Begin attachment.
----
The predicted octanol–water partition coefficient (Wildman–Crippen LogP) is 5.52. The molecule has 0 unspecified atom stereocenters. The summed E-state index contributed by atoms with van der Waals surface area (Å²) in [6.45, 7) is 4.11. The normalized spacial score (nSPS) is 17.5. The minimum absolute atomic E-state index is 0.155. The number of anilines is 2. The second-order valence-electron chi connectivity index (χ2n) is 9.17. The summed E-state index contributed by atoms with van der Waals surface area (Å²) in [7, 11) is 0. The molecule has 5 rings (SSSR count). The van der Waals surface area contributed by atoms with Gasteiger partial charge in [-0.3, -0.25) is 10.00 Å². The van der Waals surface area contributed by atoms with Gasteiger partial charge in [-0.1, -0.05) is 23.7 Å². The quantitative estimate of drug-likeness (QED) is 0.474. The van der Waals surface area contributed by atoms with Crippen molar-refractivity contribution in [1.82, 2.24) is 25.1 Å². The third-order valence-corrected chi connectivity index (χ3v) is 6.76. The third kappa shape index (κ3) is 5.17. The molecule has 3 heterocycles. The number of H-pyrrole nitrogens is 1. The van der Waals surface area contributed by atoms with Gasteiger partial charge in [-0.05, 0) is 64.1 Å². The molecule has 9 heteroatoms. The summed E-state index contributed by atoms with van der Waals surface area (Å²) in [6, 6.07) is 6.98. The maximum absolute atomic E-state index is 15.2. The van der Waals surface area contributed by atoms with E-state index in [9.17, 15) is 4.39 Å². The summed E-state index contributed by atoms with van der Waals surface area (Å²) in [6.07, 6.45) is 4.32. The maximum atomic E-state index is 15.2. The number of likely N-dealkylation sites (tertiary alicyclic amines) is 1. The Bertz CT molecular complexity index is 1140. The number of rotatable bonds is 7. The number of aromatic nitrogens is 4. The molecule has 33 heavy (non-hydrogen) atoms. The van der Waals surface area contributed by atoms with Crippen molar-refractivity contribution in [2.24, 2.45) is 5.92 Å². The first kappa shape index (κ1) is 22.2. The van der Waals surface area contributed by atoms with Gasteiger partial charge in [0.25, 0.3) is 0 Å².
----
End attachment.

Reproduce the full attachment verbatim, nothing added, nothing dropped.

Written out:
The predicted octanol–water partition coefficient (Wildman–Crippen LogP) is 5.52. The molecule has 0 unspecified atom stereocenters. The summed E-state index contributed by atoms with van der Waals surface area (Å²) in [6.45, 7) is 4.11. The normalized spacial score (nSPS) is 17.5. The minimum absolute atomic E-state index is 0.155. The number of anilines is 2. The second-order valence-electron chi connectivity index (χ2n) is 9.17. The summed E-state index contributed by atoms with van der Waals surface area (Å²) in [7, 11) is 0. The molecule has 5 rings (SSSR count). The van der Waals surface area contributed by atoms with Gasteiger partial charge in [-0.3, -0.25) is 10.00 Å². The van der Waals surface area contributed by atoms with Gasteiger partial charge in [-0.1, -0.05) is 23.7 Å². The quantitative estimate of drug-likeness (QED) is 0.474. The van der Waals surface area contributed by atoms with Crippen molar-refractivity contribution in [1.82, 2.24) is 25.1 Å². The third-order valence-corrected chi connectivity index (χ3v) is 6.76. The third kappa shape index (κ3) is 5.17. The molecule has 3 heterocycles. The number of H-pyrrole nitrogens is 1. The van der Waals surface area contributed by atoms with Gasteiger partial charge in [-0.05, 0) is 64.1 Å². The molecule has 9 heteroatoms. The summed E-state index contributed by atoms with van der Waals surface area (Å²) in [6, 6.07) is 6.98. The maximum absolute atomic E-state index is 15.2. The van der Waals surface area contributed by atoms with E-state index in [9.17, 15) is 4.39 Å². The summed E-state index contributed by atoms with van der Waals surface area (Å²) in [6.07, 6.45) is 4.32. The maximum atomic E-state index is 15.2. The number of likely N-dealkylation sites (tertiary alicyclic amines) is 1. The Bertz CT molecular complexity index is 1140. The number of rotatable bonds is 7. The number of aromatic nitrogens is 4. The molecule has 33 heavy (non-hydrogen) atoms. The van der Waals surface area contributed by atoms with Crippen molar-refractivity contribution in [2.24, 2.45) is 5.92 Å². The first kappa shape index (κ1) is 22.2. The van der Waals surface area contributed by atoms with Gasteiger partial charge in [0.25, 0.3) is 0 Å².